As we approached Fez the roads leading to the city were lined with Moroccan flags and there were soldiers and police stationed along the roadside and at every junction. We knew the signs – the King was in town! We were politely waved / saluted through each junction – although other motorists were being pulled up. Morocco needed tourists and everyone went out of their way to make foreign visitors welcome . . . usually.
As we were driving along the dual carriageway, a man on a motor scooter drove alongside and offered to guide us to the campsite. He waited for nearly an hour whilst we did a shop at Marjane, the local supermarket which was extremely overcrowded on that Saturday afternoon. Shopping completed the motorcyclist led us expertly through the busy streets to the campsite, 8 km away. We didn’t really need his guidance as we had been to Fez before and had our destination plumbed into the sat nav but, hey, he was so willing and friendly that we were happy to accept his help and it was easy to follow him through the complicated traffic systems. He delivered us proudly to the campsite reception and, of course, Tony rewarded him for his trouble and arranged for his “brother” to take us on a city tour the next morning. He did well out of us and he deserved it!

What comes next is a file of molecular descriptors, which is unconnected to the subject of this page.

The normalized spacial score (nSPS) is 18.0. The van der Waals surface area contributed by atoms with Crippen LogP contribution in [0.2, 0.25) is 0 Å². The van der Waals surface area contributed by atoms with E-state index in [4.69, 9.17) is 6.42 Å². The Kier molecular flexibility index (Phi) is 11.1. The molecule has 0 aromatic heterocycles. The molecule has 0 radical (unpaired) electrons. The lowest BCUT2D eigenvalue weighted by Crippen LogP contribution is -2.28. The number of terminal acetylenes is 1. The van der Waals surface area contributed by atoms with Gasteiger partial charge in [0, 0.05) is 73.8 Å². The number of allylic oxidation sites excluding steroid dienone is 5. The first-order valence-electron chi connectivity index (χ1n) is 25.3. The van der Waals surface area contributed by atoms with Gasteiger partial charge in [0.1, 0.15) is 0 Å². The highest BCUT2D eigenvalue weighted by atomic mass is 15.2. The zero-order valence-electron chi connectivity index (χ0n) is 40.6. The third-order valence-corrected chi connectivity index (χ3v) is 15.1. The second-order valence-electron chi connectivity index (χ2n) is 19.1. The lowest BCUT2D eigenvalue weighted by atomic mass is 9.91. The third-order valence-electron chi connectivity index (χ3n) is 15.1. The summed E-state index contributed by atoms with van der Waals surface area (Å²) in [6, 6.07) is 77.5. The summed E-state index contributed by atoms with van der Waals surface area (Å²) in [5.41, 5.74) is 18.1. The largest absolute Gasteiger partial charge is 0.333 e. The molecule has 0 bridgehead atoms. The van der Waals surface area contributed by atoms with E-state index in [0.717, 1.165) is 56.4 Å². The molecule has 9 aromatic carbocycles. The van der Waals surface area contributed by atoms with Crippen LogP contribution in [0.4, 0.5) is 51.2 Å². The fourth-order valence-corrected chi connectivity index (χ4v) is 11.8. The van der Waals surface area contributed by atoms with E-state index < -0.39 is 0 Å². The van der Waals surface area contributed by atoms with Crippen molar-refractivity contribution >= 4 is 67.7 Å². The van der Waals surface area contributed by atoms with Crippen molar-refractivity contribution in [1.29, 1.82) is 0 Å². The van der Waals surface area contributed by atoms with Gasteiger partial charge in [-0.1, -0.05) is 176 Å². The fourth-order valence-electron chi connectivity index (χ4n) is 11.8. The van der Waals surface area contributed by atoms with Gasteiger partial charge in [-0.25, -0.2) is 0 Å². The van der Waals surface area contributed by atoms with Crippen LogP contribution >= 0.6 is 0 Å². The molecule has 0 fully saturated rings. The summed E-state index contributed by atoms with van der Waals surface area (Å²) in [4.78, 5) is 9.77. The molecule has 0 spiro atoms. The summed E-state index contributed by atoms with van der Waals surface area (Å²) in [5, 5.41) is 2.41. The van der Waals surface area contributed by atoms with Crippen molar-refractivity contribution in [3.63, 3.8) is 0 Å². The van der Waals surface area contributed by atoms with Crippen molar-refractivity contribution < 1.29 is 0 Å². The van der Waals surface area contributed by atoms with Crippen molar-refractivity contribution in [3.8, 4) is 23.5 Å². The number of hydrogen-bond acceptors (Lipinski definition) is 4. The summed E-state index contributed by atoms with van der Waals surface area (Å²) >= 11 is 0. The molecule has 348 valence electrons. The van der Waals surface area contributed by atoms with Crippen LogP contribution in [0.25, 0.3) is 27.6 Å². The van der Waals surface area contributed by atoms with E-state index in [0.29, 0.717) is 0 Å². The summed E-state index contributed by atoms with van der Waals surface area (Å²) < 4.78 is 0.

International Campsite At Fez